Clyde Jeavons is a former director of the British National Film Archive and was for many years the London Film Festival's programmer of restorations and revivals. Following an earlier post on Film Alert 101 which you can find at http://filmalert101.blogspot.com.au/2016/07/bologna-diary-12-restorations.htm Clyde sent in the comments below in response to the question how has Bologna happened.
The big sea-change at Bologna, I believe, was when the Cineteca (in the 1990s?) abandoned the old Lumière fleapit and the eccentric L-shaped public cinema on Montegrappa and built their extended, bespoke archival centre with its spacious library, lecture theatre and two new auditoria (designed, perversely, to imitate the original Lumière), and began to make use of the glorious, plushly comfortable Arlecchino for its major screenings, as well as - more recently - the less than glorious Jolly with its hopeless sightlines. Bologna was suddenly no longer a niche-nerd festival competing with Pordenone, but an attractive venue for more eclectic archival work and for presenting restorations of mainstream and classic movies as well as specialist rediscoveries. At the same time, the Cineteca went public with its al fresco night-time screenings by taking them out of the exclusive little courtyard where they used to be and putting them into the Piazza Maggiore: a very shrewd parochial move. All this coincided with the Hollywood studios, such as Columbia and Warner, embarking on their own belated restoration programmes on the one hand, and the Cineteca enhancing its own laboratory facilities - 'L'Immagine' - to meet the new demand for restoration work on the other. For a number of reasons - not least the traditional attractions of Italy, both cultural and culinary - the big players started to see Bologna as a prime showcase for their latest back-catalogue restorations.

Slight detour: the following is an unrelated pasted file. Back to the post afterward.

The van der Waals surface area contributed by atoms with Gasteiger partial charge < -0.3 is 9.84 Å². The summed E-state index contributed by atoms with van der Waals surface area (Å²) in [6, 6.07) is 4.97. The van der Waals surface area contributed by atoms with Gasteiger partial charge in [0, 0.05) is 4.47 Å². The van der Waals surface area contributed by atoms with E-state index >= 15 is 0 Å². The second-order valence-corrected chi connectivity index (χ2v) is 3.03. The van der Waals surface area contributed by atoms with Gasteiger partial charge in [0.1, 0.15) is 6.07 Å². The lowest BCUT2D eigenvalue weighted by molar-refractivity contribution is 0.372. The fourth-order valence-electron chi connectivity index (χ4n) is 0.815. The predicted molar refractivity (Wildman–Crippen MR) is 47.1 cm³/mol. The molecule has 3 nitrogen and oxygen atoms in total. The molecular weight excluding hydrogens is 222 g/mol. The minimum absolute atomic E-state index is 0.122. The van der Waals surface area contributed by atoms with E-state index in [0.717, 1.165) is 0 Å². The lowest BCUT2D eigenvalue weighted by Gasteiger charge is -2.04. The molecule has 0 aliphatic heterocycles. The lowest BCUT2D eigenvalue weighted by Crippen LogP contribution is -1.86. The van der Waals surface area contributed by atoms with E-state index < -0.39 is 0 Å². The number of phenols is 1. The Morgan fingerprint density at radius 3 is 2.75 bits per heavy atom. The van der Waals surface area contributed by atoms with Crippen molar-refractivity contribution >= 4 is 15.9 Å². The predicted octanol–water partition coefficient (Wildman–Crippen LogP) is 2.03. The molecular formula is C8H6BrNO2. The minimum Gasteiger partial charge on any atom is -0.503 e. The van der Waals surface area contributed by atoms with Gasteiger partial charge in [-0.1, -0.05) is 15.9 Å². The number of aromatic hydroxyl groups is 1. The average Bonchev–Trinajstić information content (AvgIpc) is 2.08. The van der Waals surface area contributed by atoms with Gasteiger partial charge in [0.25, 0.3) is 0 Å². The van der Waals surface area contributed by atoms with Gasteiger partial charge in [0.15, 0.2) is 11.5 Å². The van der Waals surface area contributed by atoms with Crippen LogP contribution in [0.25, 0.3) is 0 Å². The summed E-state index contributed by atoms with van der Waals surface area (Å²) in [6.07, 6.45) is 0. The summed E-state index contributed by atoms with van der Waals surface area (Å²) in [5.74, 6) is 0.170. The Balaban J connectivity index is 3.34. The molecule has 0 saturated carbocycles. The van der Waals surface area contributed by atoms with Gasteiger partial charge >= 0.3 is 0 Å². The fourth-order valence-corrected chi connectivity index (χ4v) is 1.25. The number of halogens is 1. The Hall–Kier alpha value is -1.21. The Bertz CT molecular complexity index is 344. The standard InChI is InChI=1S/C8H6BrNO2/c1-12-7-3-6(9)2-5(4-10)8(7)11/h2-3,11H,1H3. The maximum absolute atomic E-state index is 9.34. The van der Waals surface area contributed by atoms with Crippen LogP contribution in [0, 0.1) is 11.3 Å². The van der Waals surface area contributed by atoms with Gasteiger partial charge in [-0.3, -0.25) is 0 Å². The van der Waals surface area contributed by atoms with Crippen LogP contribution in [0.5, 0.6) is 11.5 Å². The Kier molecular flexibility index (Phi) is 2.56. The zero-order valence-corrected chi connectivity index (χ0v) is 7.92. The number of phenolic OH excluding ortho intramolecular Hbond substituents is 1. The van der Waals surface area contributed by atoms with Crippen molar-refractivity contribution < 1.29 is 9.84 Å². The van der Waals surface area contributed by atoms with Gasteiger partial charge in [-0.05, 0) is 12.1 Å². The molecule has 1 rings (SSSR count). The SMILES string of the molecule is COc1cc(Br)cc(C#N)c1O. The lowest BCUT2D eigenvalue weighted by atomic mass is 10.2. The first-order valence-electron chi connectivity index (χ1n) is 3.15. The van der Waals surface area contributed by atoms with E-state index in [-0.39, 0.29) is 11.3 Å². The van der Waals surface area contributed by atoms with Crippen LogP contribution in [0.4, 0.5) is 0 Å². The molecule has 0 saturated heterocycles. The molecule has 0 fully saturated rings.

And then there was the Cineteca's major coup of getting Martin Scorsese on board as its high-profile patron through his World Cinema Project, based at the 'L'Immagine' laboratory.
Now, of course, the price is being paid: too many delegates and an overcrowded programme - there was a lot of grumbling this year from programmers who couldn't get into the screenings of their choice, and there was far too much standing-room only. The Festival organisers also seemed more than a little stressed. Perhaps Gian Luca, Guy, etc., should address this problem (of being victims of their own success) before it's too late - one would hate to see a backlash.